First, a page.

Jared Witt l February 24, 2019
Life is the point of Christianity. Not the other way around.
Sometimes people within the faith talk as if Christianity is the point of life.
“Get thee to Christianity,” they say. For them, Church attendance is the goal of life rather than life’s launching point. They have faith in Christianity rather than because of it. Sunday is the week’s end—its goal or purpose—rather than its beginning. Their faith beckons them away from life rather than deeper into it. They cut out those parts of life which diminish religion rather than those parts of religion which diminish life.
This is exactly wrong. Not a little wrong. Not a slight departure from the main point. This is exactly 180 degrees turned around and heading in the wrong direction away from the point. It doesn’t surprise me that this kind of Christianity is in decline.
Life is the point.
When Jesus preached, he wasn’t talking about church. He was talking about life.
Over the years, as a pastor, I’ve heard an unsettling number of neighbors, colleagues, and acquaintances tell me that they left the church for a very disturbing and understandable reason—disturbing because it’s understandable from what I’ve seen, as I’ve surveyed the churches they’re talking about. They say their number one reason was that their churches taught them, “Don’t handle, don’t taste, don’t touch” and all the other don’ts that Paul already told us we shouldn’t have to worry about in his letter to the Colossians. Their churches taught that life is base, untrustworthy, grimy, sinful, and sin-inducing, and your best bet is to escape it by hopping into a religious safety boat.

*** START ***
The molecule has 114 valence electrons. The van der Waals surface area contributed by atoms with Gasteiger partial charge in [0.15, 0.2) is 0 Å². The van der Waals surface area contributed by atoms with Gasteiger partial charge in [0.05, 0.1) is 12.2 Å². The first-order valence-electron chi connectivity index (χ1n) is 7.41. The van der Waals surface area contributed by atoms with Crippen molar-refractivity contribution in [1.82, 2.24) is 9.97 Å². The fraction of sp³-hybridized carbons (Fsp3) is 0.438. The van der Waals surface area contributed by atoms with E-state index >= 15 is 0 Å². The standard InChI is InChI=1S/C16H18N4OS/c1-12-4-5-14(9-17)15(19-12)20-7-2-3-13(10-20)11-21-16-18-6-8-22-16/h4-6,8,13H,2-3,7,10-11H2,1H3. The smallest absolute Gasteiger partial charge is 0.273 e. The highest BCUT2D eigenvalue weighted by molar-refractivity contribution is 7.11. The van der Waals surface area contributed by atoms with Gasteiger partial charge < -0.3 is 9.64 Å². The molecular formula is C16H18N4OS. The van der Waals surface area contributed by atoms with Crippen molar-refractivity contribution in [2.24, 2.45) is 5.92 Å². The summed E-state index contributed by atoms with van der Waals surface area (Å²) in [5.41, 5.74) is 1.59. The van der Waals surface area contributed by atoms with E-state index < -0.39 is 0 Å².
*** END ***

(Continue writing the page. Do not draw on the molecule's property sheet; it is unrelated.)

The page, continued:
This is a denial of Christ, the incarnation, the redemption, the resurrection, and just, frankly, the whole thing. Christ didn’t come to build one cramped little escape pod from life. He came to save it.
So the best way to be a Christian is to go live.
Handle. Taste. Touch. See that the Lord is good.
If the churches spent less time worrying about dwindling church attendance and more time encouraging people to do the truly Christian thing, that is to go away from the church and live more, I think they might be surprised by how many people suddenly take more interest in church.
Cheers and Peace,
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